First a light, then–

“Tag, you’re it,” cancer says
and you fall down the hole, you
or someone you love. Your father, a friend
from work, the wife of the youth group leader
from the church you went to
in high school. You’re it or they’re it and it’s
just a matter of time. The rays they zap you with,
the poison they ply you with
to survive–for a time–
more or less intact. They don’t care
so much which. More or less.
They are dedicated
to your survival, the doctors, or most of them,
the ones at least who are paying attention, not worrying
about how to avoid a tussle
with your insurance company, if you’re so lucky
as to have one. But it’s survival, not the condition
you end up in, that is the brass
ring, the victor’s laurel. And if they succeed,
and you live, for whatever time you have left,
then you’re in a room
in a large house, a mansion maybe, and all the lights around you
begin to wink out, one by one.


Click here to read Ann Tweedy on the origin of the poem.

 

Image: “Cancer treatment: July through August 2013” by Jack Miller, licensed under CC 2.0.

Ann Tweedy:
I wrote the first draft of this poem very quickly, and I’ve since been revising it over the course of a couple of years. Before I wrote the draft, thoughts were floating in my head about how cancer can seem remote and uncommon until it crashes into your life and, after that, it seems ubiquitous. I also wanted to get at how it can distract you from being present in daily life and how inescapable it can feel (even after treatments are finished) because it seems to be everywhere and it might pop up again at any moment in one’s own life or that of a loved one. The harshness of the treatments and how the doctors seem to take their effects for granted was another thing that was on my mind.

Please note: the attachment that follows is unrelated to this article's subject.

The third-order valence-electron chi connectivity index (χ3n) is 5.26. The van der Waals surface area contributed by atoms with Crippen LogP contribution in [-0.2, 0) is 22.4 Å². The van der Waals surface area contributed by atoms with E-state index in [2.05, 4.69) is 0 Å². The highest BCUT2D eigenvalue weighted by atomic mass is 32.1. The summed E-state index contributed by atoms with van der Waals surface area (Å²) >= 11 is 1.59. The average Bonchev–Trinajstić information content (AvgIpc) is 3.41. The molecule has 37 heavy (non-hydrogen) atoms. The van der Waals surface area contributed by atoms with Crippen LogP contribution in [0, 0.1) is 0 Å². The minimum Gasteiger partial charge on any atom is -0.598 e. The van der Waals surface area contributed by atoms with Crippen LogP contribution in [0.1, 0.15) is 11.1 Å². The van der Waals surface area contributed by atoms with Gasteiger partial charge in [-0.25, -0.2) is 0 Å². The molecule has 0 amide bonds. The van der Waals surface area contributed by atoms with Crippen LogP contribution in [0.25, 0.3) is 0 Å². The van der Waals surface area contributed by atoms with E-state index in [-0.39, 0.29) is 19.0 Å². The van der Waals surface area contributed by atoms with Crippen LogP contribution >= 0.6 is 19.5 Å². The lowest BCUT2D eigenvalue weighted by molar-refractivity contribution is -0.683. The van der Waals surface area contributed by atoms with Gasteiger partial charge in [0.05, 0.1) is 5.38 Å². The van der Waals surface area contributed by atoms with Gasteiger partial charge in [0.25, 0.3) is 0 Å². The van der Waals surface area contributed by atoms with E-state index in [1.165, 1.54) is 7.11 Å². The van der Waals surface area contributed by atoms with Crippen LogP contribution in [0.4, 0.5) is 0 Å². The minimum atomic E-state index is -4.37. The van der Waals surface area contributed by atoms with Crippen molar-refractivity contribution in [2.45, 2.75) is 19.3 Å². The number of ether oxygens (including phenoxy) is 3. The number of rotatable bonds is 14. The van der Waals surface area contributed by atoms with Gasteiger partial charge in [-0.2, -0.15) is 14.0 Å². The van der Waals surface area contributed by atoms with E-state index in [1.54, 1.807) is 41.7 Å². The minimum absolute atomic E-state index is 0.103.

Poetry writing often works this way for me— I’ll have a recurring thought or question that seems intriguing to me in some way, and then I’ll end up writing a poem about it. I’ve written a few drafts that have turned out to need very little revision, but this poem followed my more usual practice of revising over a prolonged period of several months or even years. I revise for sound and line breaks and the precision of the words. I also try to delete anything extraneous to the story the poem is telling or the moment it is trying to capture. Often I find that there is tangential information that doesn’t add much, but, in this poem, I didn’t find that, so I simply deleted unnecessary words and changed others (as well as examining line breaks and listening to the sound of the poem).

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